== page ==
Note: This story ran in the May 13, 2022 newsletter, but because of a misunderstanding, parts of it were wrong and another part needed clarification. I have adjusted the post below to provide y’all with the most accurate and most recent information.
Thread launched back in 2014 as a wireless networking protocol designed for a world of millions or billions of connected devices. The idea behind the radio was that connected devices such as sensors, thermostats, doorbells, etc. needed mesh capabilities, the ability to conserve power, and a direct connection to the internet.
While the code underneath has changed, the basic design of the technology and its requirements haven’t changed much. It has since become the low-power data transfer option for the Matter smart home interoperability standard, which means Thread will soon play a huge part in smart home and building infrastructure.
But it does have a few problems the industry needs to address.
Thanks to my own experiences with Thread and conversations with several device manufacturers that have embraced the technology, it’s clear that there are two key areas where the protocol needs some work. And that work needs to happen as part of the Thread Group or as part of the work associated with making Thread work for the Matter protocol.
First up, there is drama when it comes to border routers breaking down. First up, there is a concept related to a shared mesh and the network topology. The Thread protocol has three components: sleepy nodes, powered nodes, and border routers. A sleepy node is a device that is battery-powered, dumb, and reports its status to other nodes or a border router. A powered node may not have a lot of computing capacity, but it does have access to power and can store state data forwarded to it from sleepy nodes as needed.
The border router is also the big brains and networking way station of the network taking in data and transferring it to other nodes and out to the internet at large if it’s connected to Wi-Fi or directly to the internet. Most border routers will translate Thread to Wi-Fi.
But if you’re like many smart home device lovers, you may be running multiple Thread border routers in your home and you want them and the devices associated with them to have a shared mesh. There needs to be mechanisms that allow Border Router makers to use the same mesh owned by the user on their smartphones. There have been APIs on iOS that facilitate this since last year, and Android announced their equivalents earlier last week at Google I/O.
Right now, there is no clean failover when a border router goes offline, which means that devices communicating with a specific border router might end up falling offline for a time. Eventually the network will reconfigure itself, but it can take time, as in a few hours. This reminds me when a decade or so ago you’d bring a Wi-Fi or Zigbee network offline and it would take time to repopulate and set up the network. Since border routers can be something as essential as a router or as portable as a HomePod Mini that might get unplugged, having a rapid and clean transition when devices go offline is pretty important.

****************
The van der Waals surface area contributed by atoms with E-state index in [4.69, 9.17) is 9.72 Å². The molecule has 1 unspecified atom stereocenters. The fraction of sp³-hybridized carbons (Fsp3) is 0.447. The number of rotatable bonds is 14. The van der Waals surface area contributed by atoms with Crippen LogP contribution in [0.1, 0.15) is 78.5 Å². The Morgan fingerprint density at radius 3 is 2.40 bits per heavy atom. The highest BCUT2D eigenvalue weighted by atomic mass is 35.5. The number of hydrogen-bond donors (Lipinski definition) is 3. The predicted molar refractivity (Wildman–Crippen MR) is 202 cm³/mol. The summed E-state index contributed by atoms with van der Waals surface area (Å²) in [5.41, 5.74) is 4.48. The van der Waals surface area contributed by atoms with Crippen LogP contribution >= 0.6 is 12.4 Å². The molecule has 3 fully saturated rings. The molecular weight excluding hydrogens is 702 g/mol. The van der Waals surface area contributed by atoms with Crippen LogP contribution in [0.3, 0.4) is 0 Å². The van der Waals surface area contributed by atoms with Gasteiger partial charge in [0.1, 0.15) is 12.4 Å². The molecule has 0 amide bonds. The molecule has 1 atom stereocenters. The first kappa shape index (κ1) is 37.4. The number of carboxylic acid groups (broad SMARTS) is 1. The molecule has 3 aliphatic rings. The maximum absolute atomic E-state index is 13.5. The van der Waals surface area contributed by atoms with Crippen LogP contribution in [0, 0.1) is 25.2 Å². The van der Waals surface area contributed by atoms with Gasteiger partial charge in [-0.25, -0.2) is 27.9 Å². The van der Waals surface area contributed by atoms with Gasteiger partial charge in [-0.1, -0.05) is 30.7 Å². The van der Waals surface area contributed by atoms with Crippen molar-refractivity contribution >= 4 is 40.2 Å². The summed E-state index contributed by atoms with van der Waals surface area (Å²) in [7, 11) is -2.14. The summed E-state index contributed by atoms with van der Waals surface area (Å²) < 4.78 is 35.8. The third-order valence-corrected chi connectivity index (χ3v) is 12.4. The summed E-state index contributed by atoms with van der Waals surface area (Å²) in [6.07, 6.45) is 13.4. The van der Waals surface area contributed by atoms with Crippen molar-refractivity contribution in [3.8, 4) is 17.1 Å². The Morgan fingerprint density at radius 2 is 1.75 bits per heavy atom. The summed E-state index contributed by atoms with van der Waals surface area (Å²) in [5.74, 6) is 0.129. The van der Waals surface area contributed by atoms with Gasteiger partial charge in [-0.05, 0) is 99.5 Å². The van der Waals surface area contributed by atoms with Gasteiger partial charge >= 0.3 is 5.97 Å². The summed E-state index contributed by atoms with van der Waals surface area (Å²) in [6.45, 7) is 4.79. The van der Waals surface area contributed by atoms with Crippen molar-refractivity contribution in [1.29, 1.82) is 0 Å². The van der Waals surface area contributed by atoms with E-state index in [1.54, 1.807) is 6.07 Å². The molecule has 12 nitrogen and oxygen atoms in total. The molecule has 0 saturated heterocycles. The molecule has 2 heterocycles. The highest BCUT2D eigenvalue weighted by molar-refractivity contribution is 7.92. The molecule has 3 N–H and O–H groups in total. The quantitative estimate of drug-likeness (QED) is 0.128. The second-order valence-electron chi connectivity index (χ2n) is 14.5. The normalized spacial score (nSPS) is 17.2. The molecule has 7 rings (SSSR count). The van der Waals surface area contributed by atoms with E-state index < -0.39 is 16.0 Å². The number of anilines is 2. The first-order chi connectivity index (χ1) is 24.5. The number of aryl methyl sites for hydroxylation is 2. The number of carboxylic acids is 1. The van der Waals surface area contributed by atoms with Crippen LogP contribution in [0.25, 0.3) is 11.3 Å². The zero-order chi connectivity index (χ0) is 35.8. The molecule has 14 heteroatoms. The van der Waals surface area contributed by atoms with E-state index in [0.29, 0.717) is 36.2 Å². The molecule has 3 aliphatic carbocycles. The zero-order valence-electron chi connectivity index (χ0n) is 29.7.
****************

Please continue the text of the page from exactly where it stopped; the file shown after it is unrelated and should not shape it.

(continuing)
Gimmy Chu, the CEO of Nanoleaf, acknowledged to me that this is a problem, but said he hopes these issues will get worked out as part of the Matter standard, or simply as companies prep Thread for Matter.
There’s another issue as well. Jonathan Beri, CEO of Golioth, a platform for IoT hardware makers, told me that up until now not all Thread-capable devices were built to interoperate. He said that the original Thread code built by Nest didn’t focus on the application layer, which meant that some elements that are taken care of up the stack, such as provisioning a device, can lead to user confusion when trying to provision a Thread device.
aren’t defined as part of Thread just yet.
This is why Apple’s Thread-capable devices might not work with all Thread devices. Beri is confident that Matter is going to solve these problems going forward, since Matter is trying to unify aspects of the smart home, such as provisioning at the application layer. But it also explains why some devices that have Thread, such as my second-generation Nest thermostat, won’t speak with other Thread-capable devices such as my Eero router.
This should change soon, again because Google tweaked its Android operating system to make sure Thread credentials are shared in the device’s onboard keychain. This will make it easier for device APIs to provision devices using both Android and Apple phones and help created a true shared mesh.
The Thread Group or efforts from the Matter Working Group will likely fix both of these issues. In the meantime, Beri stressed to me that there is currently work going on in The Thread Group associated with provisioning and security, so as Thread becomes the underpinning for Matter, all Thread-capable devices will end up seeing one another and working well together.
This is good, because as someone who remembers how frustrating it was when various different Zigbee devices didn’t work together, no one wants Thread to have a similar problem. Especially since it’s such an essential element of Matter, and because Matter is supposed to make the smart home simple.